Attackers may try to gain access to your Windows account by guessing your password. It is therefore important that you use a strong password – one that cannot be easily guessed by an attacker. A strong password is one that has at least eight characters, and combines letters, numbers, and symbols. For more information, see http://www.microsoft.com/protect/yourself/password/create.mspx.

Anti-Spyware and Anti-Virus for new computers

I’m picking up where I left off last week with the $450 computer system I built for a client. The system has 2 GB of RAM, a dual core processor, a 500GB hard drive, a DVD burner, and it runs the latest Windows 7 operating system.

In my last article, I listed some software I install on a typical new computer; today, I’ll continue by discussing spyware protection with PC Tools Spyware Doctor and virus protection using avast!

Viruses and Spyware: What’s the difference?

Viruses

  • Viruses are small programs or snippets of computer code that are designed to spread from one computer to another by infecting email messages, computer files, or storage media. When another computer opens an infected file, message, or disc, the virus has an opportunity to infect the new computer.
  • Viruses often have noticeable affects such as slowing down a computer, blocking access to files, causing unusual counds or messages to appear, or even the deletion of files stored on a system.
  • Each virus needs specific conditions in order to take effect. For example, some viruses may require that a file or email message needs to be opened — often by a specific program (Word, Excel, etc.). In some cases your computer maybe infected, but without the necessary activating conditions, you may never notice the virus’s presence, but it is still possible for the the virus to spread if the infected message or file is sent to another computer.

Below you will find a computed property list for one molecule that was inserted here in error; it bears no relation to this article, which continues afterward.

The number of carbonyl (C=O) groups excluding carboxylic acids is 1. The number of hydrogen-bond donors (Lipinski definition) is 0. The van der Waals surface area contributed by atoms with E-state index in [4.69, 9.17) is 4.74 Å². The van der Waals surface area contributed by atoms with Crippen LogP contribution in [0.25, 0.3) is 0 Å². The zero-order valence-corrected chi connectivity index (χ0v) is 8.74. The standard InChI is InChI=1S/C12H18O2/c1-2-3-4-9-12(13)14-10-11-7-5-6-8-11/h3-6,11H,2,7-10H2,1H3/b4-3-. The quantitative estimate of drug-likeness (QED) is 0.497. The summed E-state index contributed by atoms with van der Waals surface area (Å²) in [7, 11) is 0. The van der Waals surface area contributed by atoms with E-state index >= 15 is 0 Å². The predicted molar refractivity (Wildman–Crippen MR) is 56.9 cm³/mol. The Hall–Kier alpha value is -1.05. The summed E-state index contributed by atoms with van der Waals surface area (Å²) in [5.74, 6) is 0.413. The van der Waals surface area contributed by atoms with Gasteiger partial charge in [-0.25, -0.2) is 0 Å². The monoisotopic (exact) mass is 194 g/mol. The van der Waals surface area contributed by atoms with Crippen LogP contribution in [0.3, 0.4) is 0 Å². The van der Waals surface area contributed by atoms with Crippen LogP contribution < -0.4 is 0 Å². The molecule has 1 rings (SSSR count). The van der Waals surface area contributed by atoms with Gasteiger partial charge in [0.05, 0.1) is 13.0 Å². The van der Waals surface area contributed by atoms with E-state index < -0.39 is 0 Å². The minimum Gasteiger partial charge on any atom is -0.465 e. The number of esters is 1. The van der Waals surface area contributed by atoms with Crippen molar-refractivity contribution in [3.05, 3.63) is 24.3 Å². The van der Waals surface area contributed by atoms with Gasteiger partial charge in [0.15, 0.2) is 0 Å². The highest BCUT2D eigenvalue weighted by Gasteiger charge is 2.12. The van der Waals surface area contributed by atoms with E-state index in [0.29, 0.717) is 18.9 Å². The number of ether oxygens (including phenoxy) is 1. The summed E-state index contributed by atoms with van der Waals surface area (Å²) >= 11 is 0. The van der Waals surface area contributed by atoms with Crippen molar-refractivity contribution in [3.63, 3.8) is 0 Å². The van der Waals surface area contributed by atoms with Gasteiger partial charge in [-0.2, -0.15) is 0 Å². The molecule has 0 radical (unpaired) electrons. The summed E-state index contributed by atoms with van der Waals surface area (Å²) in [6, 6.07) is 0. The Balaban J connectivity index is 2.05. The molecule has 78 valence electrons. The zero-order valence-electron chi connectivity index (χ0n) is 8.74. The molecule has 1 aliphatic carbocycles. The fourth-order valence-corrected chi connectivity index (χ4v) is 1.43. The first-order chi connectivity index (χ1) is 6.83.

• Viruses can be detected and eliminated by anti-virus software.

Spyware

  • Spyware, as it names implies, is more difficult to spot. After all, a good spy shouldn’t be noticed.
  • While viruses are designed to spread on their own, spyware is often intentionally downloaded by a computer user. Typically the user is deceived and lead to believe that the program they are downloading is useful, beneficial, or desirable.
  • Spyware is often designed to seek out personal information, or to trick the computer user into providing personal information.
  • Some spyware may have “viral elements” which enable to spyware to spread to other computers. Such spyware can be detected by anti-virus software.
  • Spyware without a viral element is detectable by anti-spyware software.

Many computer owners mistakenly believe that they only need one or the other, but if you use the Internet you should have both types of software installed on your computer. Antispyware doesn’t detect viruses, and antivirus programs only detect some spyware programs (as mentioned above).

avast! antivirus

My antivirus software of choice is avast! This program is free for home users with only one computer. If you have more than one computer, they ask that you download the avast! Pro version. avast! Pro for one computer is $40, $55 for three computers, and $85 for 5 computers. I have installed this software on over a hundred computers, and there have been no complaints from anyone who’s used it.

PC Tools Spyware Doctor

My favorite anti-spyware program is PC Tools Spyware Doctor. I found this program several years ago, and was happily surprised to find it caught more spyware than any other program of its kind. I’ve been using it and recommending it ever since.